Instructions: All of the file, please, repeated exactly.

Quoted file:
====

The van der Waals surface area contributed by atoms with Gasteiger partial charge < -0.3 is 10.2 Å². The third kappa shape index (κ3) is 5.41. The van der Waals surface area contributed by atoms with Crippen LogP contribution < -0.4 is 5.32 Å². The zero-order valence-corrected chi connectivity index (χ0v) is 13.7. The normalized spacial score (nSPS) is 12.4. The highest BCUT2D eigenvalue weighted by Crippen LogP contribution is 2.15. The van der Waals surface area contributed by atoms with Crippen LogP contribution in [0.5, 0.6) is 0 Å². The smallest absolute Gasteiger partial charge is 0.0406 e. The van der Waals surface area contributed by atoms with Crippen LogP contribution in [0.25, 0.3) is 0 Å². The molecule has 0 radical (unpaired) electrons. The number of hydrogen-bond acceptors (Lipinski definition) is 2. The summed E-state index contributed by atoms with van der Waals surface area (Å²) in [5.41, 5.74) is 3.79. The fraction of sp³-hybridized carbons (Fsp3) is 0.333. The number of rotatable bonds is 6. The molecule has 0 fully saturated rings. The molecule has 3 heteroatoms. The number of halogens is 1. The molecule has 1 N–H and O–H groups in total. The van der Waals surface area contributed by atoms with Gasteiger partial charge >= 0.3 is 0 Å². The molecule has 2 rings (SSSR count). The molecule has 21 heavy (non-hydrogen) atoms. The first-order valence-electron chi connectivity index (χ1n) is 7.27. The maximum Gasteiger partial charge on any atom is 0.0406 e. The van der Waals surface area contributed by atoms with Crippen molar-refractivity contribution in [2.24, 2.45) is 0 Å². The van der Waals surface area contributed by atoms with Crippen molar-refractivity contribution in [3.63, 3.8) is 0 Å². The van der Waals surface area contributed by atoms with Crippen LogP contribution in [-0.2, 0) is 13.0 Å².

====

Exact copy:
The van der Waals surface area contributed by atoms with Gasteiger partial charge < -0.3 is 10.2 Å². The third kappa shape index (κ3) is 5.41. The van der Waals surface area contributed by atoms with Crippen LogP contribution < -0.4 is 5.32 Å². The zero-order valence-corrected chi connectivity index (χ0v) is 13.7. The normalized spacial score (nSPS) is 12.4. The highest BCUT2D eigenvalue weighted by Crippen LogP contribution is 2.15. The van der Waals surface area contributed by atoms with Crippen LogP contribution in [0.5, 0.6) is 0 Å². The smallest absolute Gasteiger partial charge is 0.0406 e. The van der Waals surface area contributed by atoms with Crippen LogP contribution in [0.25, 0.3) is 0 Å². The molecule has 0 radical (unpaired) electrons. The number of hydrogen-bond acceptors (Lipinski definition) is 2. The summed E-state index contributed by atoms with van der Waals surface area (Å²) in [5.41, 5.74) is 3.79. The fraction of sp³-hybridized carbons (Fsp3) is 0.333. The number of rotatable bonds is 6. The molecule has 0 fully saturated rings. The molecule has 3 heteroatoms. The number of halogens is 1. The molecule has 1 N–H and O–H groups in total. The van der Waals surface area contributed by atoms with Gasteiger partial charge >= 0.3 is 0 Å². The molecule has 2 rings (SSSR count). The molecule has 21 heavy (non-hydrogen) atoms. The first-order valence-electron chi connectivity index (χ1n) is 7.27. The maximum Gasteiger partial charge on any atom is 0.0406 e. The van der Waals surface area contributed by atoms with Crippen molar-refractivity contribution in [2.24, 2.45) is 0 Å². The van der Waals surface area contributed by atoms with Crippen molar-refractivity contribution in [3.63, 3.8) is 0 Å². The van der Waals surface area contributed by atoms with Crippen LogP contribution in [-0.2, 0) is 13.0 Å².